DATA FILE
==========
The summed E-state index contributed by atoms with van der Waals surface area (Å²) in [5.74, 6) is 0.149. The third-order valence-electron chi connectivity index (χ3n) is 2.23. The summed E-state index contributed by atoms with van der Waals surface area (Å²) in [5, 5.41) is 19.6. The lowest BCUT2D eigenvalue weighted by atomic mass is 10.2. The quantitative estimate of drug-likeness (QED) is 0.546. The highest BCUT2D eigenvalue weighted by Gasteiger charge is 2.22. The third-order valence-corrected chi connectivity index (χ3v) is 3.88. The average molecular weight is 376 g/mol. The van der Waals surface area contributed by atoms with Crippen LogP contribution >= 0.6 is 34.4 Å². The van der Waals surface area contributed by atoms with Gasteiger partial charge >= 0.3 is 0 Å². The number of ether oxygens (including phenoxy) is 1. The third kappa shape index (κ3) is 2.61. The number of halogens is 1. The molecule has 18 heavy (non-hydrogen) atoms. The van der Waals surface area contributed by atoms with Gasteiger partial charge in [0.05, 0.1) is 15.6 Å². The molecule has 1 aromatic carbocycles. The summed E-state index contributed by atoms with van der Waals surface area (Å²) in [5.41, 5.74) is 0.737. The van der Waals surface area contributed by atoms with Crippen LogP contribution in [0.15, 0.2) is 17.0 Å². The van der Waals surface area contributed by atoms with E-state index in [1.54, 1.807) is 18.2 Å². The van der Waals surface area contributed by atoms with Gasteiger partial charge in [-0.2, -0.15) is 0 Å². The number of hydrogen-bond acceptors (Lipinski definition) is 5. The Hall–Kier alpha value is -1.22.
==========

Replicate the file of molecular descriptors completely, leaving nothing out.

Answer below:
The summed E-state index contributed by atoms with van der Waals surface area (Å²) in [5.74, 6) is 0.149. The third-order valence-electron chi connectivity index (χ3n) is 2.23. The summed E-state index contributed by atoms with van der Waals surface area (Å²) in [5, 5.41) is 19.6. The lowest BCUT2D eigenvalue weighted by atomic mass is 10.2. The quantitative estimate of drug-likeness (QED) is 0.546. The highest BCUT2D eigenvalue weighted by Gasteiger charge is 2.22. The third-order valence-corrected chi connectivity index (χ3v) is 3.88. The average molecular weight is 376 g/mol. The van der Waals surface area contributed by atoms with Crippen LogP contribution >= 0.6 is 34.4 Å². The van der Waals surface area contributed by atoms with Gasteiger partial charge >= 0.3 is 0 Å². The number of ether oxygens (including phenoxy) is 1. The third kappa shape index (κ3) is 2.61. The number of halogens is 1. The molecule has 18 heavy (non-hydrogen) atoms. The van der Waals surface area contributed by atoms with Gasteiger partial charge in [0.05, 0.1) is 15.6 Å². The molecule has 1 aromatic carbocycles. The summed E-state index contributed by atoms with van der Waals surface area (Å²) in [5.41, 5.74) is 0.737. The van der Waals surface area contributed by atoms with Crippen LogP contribution in [0.15, 0.2) is 17.0 Å². The van der Waals surface area contributed by atoms with E-state index in [1.54, 1.807) is 18.2 Å². The van der Waals surface area contributed by atoms with Gasteiger partial charge in [-0.2, -0.15) is 0 Å². The number of hydrogen-bond acceptors (Lipinski definition) is 5. The Hall–Kier alpha value is -1.22.